Allogeneic blood or BM transplantation (BMT) is the most commonly applied form of adoptive cellular therapy for cancer. In this context, the ability of donor T cells to respond to recipient antigens is coopted to generate graft-versus-tumor (GVT) responses. The major reason for treatment failure is tumor recurrence, which is linked to the eventual loss of functional, host-specific CTLs. In this study, we have explored the role of recipient antigen expression by nonhematopoietic cells in the failure to sustain effective CTL immunity. Using clinically relevant models, we found that nonhematopoietic antigen severely disrupts the formation of donor CD8+ T cell memory at 2 distinct levels that operate in the early and late phases of the response. First, initial and direct encounters between donor CD8+ T cells and nonhematopoietic cells blocked the programming of memory precursors essential for establishing recall immunity. Second, surviving CD8+ T cells became functionally exhausted with heightened expression of the coinhibitory receptor programmed death-1 (PD-1). These 2 factors acted together to induce even more profound failure in long-term immunosurveillance. Crucially, the functions of exhausted CD8+ T cells could be partially restored by late in vivo blockade of the interaction between PD-1 and its ligand, PD-L1, without induction of graft-versus-host disease, suggestive of a potential clinical strategy to prevent or treat relapse following allogeneic BMT.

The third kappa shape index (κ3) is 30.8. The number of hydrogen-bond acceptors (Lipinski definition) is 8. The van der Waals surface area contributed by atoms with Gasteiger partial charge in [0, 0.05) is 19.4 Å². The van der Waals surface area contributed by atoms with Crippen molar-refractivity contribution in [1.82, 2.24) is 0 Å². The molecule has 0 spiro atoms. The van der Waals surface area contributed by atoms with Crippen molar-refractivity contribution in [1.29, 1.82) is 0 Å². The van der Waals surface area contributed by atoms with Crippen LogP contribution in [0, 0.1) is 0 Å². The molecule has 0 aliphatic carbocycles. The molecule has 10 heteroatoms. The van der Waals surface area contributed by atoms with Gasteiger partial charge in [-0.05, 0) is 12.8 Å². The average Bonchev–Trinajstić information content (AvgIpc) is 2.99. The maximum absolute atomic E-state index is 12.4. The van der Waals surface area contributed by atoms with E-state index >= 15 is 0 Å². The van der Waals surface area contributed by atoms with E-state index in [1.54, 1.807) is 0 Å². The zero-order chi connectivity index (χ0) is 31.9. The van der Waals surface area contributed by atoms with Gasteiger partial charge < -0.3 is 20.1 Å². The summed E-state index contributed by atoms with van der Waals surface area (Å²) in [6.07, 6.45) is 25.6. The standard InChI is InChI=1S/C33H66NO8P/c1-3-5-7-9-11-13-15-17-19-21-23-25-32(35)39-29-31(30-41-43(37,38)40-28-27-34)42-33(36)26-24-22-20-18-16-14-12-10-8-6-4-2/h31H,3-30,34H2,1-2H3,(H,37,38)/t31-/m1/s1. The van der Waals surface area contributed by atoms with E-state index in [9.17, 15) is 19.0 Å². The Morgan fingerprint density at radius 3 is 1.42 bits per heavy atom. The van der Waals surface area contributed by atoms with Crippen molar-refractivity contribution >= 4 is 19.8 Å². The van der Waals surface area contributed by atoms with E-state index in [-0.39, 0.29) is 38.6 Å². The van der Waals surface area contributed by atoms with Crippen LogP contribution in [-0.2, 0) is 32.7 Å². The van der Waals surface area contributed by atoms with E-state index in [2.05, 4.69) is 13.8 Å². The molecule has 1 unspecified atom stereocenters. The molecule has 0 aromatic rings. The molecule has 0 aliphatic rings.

Barry Flutter, Noha Edwards, Farnaz Fallah-Arani, Stephen Henderson, Jian-Guo Chai, Shivajanani Sivakumaran, Sara Ghorashian, Clare L. Bennett, Gordon J. Freeman, Megan Sykes, Ronjon Chakraverty
CD8+ T cells transferred to established mixed chimeras show transient cytotoxicity followed by loss of effector function.